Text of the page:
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Pursuing Happiness

 

In 1988, Bobby McFerrin recorded Don’t Worry, Be Happy and won Grammy Awards for Song of the Year and Best Pop Vocal Performance. [McFerrin made all the sounds himself.] Robin Williams and Bill Irwin joined McFerrin on the YouTube video.[http://www.youtube.com/watch?v=d-diB65scQU] Crazy, gleeful, unrealistic – but, aside from a warm puppy, isn’t that what happiness is?

Next to articles about making and keeping resolutions, January lifestyle reports emphasize the traits of happy people. Americans believe in “happiness.” Our Declaration of Independence from Great Britain states very clearly that everyone has certain unalienable rights, among them “Life, Liberty and the Pursuit of Happiness.” Though as Benjamin Franklin later pointed out, the Pursuit of Happiness does not necessarily mean it can be caught.

Despite Jane Austin’s pithy observation that “a large income is the best recipe for happiness I ever heard of,” experts inform us that happiness is not a monetary experience.  In fact, one is happier giving money away than acquiring it, and the best way to acquire money is not by pursuing it, but by following your passion.

How happy are you?  Professor Martin Seligman contends that authentic happiness is not a social event, nor even a pleasurable pastime. The greatest happiness comes from engaging in an activity so intensely we become unconscious of time – we are in a state of flow. This is further enhanced if the activity is meaningful – if it relates to something greater than ourselves.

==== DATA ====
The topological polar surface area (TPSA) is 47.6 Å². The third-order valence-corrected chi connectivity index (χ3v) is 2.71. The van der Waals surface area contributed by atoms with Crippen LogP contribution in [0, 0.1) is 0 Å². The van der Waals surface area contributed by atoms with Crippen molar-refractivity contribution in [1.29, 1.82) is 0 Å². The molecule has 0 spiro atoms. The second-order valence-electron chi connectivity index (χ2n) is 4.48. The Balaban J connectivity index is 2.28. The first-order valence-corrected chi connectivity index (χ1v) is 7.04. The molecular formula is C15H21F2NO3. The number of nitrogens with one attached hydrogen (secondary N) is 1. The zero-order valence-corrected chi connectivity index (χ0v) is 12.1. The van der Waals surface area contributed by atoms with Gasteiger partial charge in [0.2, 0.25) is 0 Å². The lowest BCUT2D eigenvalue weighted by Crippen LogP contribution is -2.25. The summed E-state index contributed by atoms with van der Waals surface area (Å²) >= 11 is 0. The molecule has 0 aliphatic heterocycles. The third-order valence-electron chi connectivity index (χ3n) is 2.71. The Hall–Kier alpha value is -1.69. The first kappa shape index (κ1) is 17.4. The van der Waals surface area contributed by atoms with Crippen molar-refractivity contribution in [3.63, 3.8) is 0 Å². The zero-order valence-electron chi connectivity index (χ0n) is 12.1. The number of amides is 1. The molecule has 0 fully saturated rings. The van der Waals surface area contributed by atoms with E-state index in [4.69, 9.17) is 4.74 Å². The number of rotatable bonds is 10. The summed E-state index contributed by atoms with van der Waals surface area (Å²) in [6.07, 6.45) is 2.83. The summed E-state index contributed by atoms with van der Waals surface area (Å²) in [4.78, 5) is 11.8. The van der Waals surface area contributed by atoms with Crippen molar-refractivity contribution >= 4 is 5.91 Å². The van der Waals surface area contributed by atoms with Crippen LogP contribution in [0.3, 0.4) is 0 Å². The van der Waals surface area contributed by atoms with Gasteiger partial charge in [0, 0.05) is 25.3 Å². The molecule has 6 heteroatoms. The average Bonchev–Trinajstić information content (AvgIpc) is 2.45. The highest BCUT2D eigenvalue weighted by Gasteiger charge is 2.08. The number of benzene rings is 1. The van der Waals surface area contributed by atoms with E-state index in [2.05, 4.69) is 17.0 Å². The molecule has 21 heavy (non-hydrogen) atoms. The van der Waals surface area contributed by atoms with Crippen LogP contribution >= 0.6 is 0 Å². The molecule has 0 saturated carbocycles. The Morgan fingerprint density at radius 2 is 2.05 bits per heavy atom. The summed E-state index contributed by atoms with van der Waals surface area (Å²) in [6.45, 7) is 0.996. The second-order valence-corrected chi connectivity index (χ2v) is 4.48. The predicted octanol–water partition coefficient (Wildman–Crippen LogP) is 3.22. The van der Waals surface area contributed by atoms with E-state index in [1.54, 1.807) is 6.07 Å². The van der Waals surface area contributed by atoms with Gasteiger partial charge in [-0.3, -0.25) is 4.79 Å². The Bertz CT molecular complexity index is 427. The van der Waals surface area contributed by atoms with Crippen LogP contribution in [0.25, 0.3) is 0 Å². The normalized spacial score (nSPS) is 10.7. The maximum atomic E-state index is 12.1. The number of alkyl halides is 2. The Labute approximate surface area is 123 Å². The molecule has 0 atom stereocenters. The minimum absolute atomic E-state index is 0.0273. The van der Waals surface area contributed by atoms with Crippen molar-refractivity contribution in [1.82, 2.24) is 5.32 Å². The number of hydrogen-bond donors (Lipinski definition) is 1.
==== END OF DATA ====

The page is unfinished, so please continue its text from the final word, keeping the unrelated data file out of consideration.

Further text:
Huh?

Kate Bratskeir’s article on the Habits of Supremely Happy People is more direct. She advises us to

  • Surround ourselves with happy people.
  • Decide  to cultivate happiness.
  • Laugh
  • Be Resilient
  • And Look on the Bright Side of Life

Thinking about the bright side of life brings to mind another quirky, strange, and yet cheerful song from Monty Python’s Life of Brian (1979) No matter what life throws at you, keep looking at the bright side, and, if you can, whistle. http://www.youtube.com/watch?v=jHPOzQzk9Qo

For more information:

Martin Seligman is Director of the Positive Psychology Center at the University of Pennsylvania. For more insight into Seligman’s research into authentic happiness, view his 2004 TED Talk on You Tube.  http://www.ted.com/talks/martin_seligman_on_the_state_of_psychology.html 

Kate Bratskeir’s Huffington Post article on the Habits of Supremely Happy People is at http://www.huffingtonpost.com/2013/09/16/happiness-habits-of-exuberant-human-beings_n_3909772.html#slide=2706913

Don’t Worry Be Happy button courtesy of Krol111 – May 28, 2013. Commons Attribution, Wikimedia Commons

Author Sandra Wagner Wright

Sandra Wagner-Wright is the author of Two Coins: A Biographical Novel and Rama's Labyrinth. Both books are available in digital and print editions at Amazon, Barnes & Noble, Apple Books, and Kobo. Rama’s Labyrinth and Two Coins are available as audiobooks.

Sandra blogs weekly about topics related to her travels, writing life, and the incongruities of life in general.

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